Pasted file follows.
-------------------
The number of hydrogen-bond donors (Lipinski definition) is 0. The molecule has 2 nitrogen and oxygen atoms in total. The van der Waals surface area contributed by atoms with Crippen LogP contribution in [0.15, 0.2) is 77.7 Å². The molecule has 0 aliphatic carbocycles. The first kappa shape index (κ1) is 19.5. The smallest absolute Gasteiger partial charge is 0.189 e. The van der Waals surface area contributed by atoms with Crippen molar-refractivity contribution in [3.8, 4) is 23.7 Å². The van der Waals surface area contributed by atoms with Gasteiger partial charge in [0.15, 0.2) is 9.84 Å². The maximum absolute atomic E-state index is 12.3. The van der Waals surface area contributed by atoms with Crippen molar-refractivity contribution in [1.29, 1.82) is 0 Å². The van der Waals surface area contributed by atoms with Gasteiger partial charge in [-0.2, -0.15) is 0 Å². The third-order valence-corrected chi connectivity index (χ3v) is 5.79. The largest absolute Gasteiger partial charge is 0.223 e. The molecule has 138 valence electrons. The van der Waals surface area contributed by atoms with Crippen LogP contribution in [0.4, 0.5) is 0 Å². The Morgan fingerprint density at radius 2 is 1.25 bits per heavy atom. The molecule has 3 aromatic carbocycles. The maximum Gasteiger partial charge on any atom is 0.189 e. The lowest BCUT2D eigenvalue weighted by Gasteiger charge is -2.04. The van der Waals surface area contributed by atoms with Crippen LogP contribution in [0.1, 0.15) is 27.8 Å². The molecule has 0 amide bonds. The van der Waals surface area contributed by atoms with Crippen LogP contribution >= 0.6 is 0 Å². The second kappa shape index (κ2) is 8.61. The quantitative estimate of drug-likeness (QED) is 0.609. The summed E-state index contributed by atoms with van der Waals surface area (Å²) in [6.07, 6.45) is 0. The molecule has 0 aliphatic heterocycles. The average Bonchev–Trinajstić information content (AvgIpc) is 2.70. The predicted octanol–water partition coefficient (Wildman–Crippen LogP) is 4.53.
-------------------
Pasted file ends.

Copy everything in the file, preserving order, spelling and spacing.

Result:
The number of hydrogen-bond donors (Lipinski definition) is 0. The molecule has 2 nitrogen and oxygen atoms in total. The van der Waals surface area contributed by atoms with Crippen LogP contribution in [0.15, 0.2) is 77.7 Å². The molecule has 0 aliphatic carbocycles. The first kappa shape index (κ1) is 19.5. The smallest absolute Gasteiger partial charge is 0.189 e. The van der Waals surface area contributed by atoms with Crippen molar-refractivity contribution in [3.8, 4) is 23.7 Å². The van der Waals surface area contributed by atoms with Gasteiger partial charge in [0.15, 0.2) is 9.84 Å². The maximum absolute atomic E-state index is 12.3. The van der Waals surface area contributed by atoms with Crippen molar-refractivity contribution in [1.29, 1.82) is 0 Å². The van der Waals surface area contributed by atoms with Gasteiger partial charge in [-0.2, -0.15) is 0 Å². The third-order valence-corrected chi connectivity index (χ3v) is 5.79. The largest absolute Gasteiger partial charge is 0.223 e. The molecule has 138 valence electrons. The van der Waals surface area contributed by atoms with Crippen LogP contribution in [0.4, 0.5) is 0 Å². The Morgan fingerprint density at radius 2 is 1.25 bits per heavy atom. The molecule has 3 aromatic carbocycles. The maximum Gasteiger partial charge on any atom is 0.189 e. The lowest BCUT2D eigenvalue weighted by Gasteiger charge is -2.04. The van der Waals surface area contributed by atoms with Crippen LogP contribution in [0.1, 0.15) is 27.8 Å². The molecule has 0 amide bonds. The van der Waals surface area contributed by atoms with Crippen LogP contribution >= 0.6 is 0 Å². The second kappa shape index (κ2) is 8.61. The quantitative estimate of drug-likeness (QED) is 0.609. The summed E-state index contributed by atoms with van der Waals surface area (Å²) in [6.07, 6.45) is 0. The molecule has 0 aliphatic heterocycles. The average Bonchev–Trinajstić information content (AvgIpc) is 2.70. The predicted octanol–water partition coefficient (Wildman–Crippen LogP) is 4.53.